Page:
Information that we have stored on our computers can be of a very sensitive nature, things we want private for business or personal reasons. There are also a number of ways that old, and new programs, formats and systems can be hacked. Flaws can be exploited and work-arounds can be made. There are always things that can be done to mitigate these risks.
Preparing PDF documents for search engines is something that is important to know not only for storing files but also for allowing others to find them and making them contribute positively on any sites that they are found. There is a checklist that has been created through a number of different sources which will give you a robust if not definitive guide on PDF SEO optimization.
Microsoft Office 2013 is slated for release soon and users have been given a chance to get an early look at it. In this article, Leon Atherton, an IDR Solutions developer, takes a look at the new PDF reflow feature in Microsoft Word and gives his verdict.
In recent years PDF has gotten a bit of a reputation for being a risky format, with security alerts related to Adobe Reader and Adobe Acrobat, and by extension PDF, being issued with some frequency. Rowan Hanna reviews the recent history of PDF exploits.
The PDF specification provides many options for the display of textual content and the related extraction of the text content. In this article I will try to highlight the key areas and terms that you will encounter when working under the hood with fonts in PDF files. Key terms that you should take note of are in bold.
A huge selling point of PDF has always been that it is not limited to any one echo-system, making document exchange possible no matter the hardware or operating system being used. In this article Rowan Hanna looks at how the portability of PDF is being threatened by crippled-PDFs.
With Apple's recent release of iBooks 2 and a new application called iBooks Author, extra attention is being given to the EPUB file format, a free and open e-book standard by International Digital Publishing Forum (IDPF). Rowan Hanna attempts to answer the question of whether it is a better format for e-books than PDF.
Learning how to manipulate PDFs is critical if you want to efficiently capture and process digital information. Acrobat is the most obvious tool for the job, but the story is a bit more complicated for Mac users. If you don't need all of its features, Acrobat Pro is somewhat pricey, and Acrobat Standard is unavailable for Mac systems. PDFforLawyers.com's Ernest Svenson makes a case for his preferred Mac-based Acrobat alternative.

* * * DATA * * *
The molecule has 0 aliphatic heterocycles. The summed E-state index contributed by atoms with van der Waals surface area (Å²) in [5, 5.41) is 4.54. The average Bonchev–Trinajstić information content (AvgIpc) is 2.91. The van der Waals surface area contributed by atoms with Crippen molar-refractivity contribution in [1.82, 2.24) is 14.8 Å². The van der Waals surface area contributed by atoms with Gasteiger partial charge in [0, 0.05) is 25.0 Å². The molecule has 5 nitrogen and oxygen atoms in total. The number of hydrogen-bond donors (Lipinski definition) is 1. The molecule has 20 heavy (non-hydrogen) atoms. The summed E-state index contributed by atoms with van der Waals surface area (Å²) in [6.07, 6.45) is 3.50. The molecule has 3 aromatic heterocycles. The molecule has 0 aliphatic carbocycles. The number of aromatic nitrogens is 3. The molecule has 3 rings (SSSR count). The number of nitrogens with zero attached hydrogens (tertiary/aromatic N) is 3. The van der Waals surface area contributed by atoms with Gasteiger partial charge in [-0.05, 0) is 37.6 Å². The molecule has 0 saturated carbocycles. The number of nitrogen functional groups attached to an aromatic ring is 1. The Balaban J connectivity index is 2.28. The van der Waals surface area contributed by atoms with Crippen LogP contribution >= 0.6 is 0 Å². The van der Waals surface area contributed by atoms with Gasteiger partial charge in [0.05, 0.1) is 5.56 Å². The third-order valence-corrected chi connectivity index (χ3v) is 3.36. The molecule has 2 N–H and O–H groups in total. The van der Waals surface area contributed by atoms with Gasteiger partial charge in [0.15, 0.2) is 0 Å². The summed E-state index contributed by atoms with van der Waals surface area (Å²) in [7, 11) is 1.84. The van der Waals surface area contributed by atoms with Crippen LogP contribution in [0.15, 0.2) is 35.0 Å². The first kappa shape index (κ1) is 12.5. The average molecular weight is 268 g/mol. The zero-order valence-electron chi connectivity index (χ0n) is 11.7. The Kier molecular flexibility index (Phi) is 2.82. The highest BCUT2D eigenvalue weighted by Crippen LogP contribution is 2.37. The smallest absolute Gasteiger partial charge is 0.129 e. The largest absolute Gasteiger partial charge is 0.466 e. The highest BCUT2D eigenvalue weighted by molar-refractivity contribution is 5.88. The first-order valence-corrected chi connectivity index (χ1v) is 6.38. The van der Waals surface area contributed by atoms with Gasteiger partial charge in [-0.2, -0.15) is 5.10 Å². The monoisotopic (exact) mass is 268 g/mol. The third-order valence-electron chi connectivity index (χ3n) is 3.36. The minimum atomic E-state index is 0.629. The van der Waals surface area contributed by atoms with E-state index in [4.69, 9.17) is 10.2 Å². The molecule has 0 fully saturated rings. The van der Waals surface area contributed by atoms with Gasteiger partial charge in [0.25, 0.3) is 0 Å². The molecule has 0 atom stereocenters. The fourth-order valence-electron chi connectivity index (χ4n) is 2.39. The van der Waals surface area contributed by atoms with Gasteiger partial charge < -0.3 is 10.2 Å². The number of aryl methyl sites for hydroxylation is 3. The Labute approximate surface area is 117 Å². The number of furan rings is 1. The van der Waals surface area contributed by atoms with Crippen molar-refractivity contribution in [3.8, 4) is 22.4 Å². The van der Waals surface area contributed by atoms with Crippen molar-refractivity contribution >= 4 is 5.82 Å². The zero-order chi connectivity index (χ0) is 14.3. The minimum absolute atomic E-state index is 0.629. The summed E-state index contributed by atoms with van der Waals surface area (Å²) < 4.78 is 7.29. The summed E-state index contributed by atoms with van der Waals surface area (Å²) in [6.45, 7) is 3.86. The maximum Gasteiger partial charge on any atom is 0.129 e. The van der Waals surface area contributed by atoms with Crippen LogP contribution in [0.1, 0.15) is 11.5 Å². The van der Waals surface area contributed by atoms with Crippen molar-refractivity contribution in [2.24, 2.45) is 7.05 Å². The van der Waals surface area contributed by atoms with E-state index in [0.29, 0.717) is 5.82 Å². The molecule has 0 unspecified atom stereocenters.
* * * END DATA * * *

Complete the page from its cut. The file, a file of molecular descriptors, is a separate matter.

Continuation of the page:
The release of the new Computable Document Format (CDF) has been reported by some as ringing the death-knell of PDF. In this article, Dan Shea talks about the strengths, obstacles and possibilities for the new "PDF-killer".
There has been a lot said, printed, blogged and tweeted about eBooks over the years, both good and bad. Recently, the main focus of this discussion has been the issue of copyright, along with its close companions, document security and piracy. In this article, Dan Shea takes a trip down memory lane and outlines his position of cautious optimism about the future of eBooks.
Frank Rem from TallComponents writes about his experiences with PDF forms. Specifically, he sought to include a QR barcode on a PDF form, and to have it dynamically updated with the value of another form field. This article chronicles his trial and error efforts to accomplish this task in Acrobat.
Following the addition of sandbox technology to Adobe's flagship product, people (including we at Planet PDF) have been keen to nail down the practical implications of the move. Sure, it makes PDF viewing safer, but how will it affect my elegant PDF document workflow? In this article, Dan Shea takes a look at some of the finer points of "Protected View", Acrobat's new bodyguard.
Unfortunately, exploiting security vulnerabilities in Adobe's PDF products has become something of a growth industry. In response, Adobe has released major security updates to Reader (last November), Acrobat (two weeks ago) and their corresponding web browser plug-ins. These updates integrate "sandboxes" to isolate the software from system resources.
If a PDF document has Reader Extensions enabled, then certain features that are normally only available in Adobe Acrobat are also available in the free Adobe PDF Reader. These features include saving (form) data locally and applying digital signatures. Frank Rem takes a look "under the hood" to gain a better understanding of how Reader Extensions works.
PDF files are generally judged on how they appear. The problem is that a well-crafted PDF (basically, one that works) and a horrible PDF (one that doesn't) can look identical onscreen. Mark Stephens from IDRsolutions explains how to spot the difference and why it matters.
March 20-23, 2012 -- Salt Palace Convention Center, Salt Lake City, Utah
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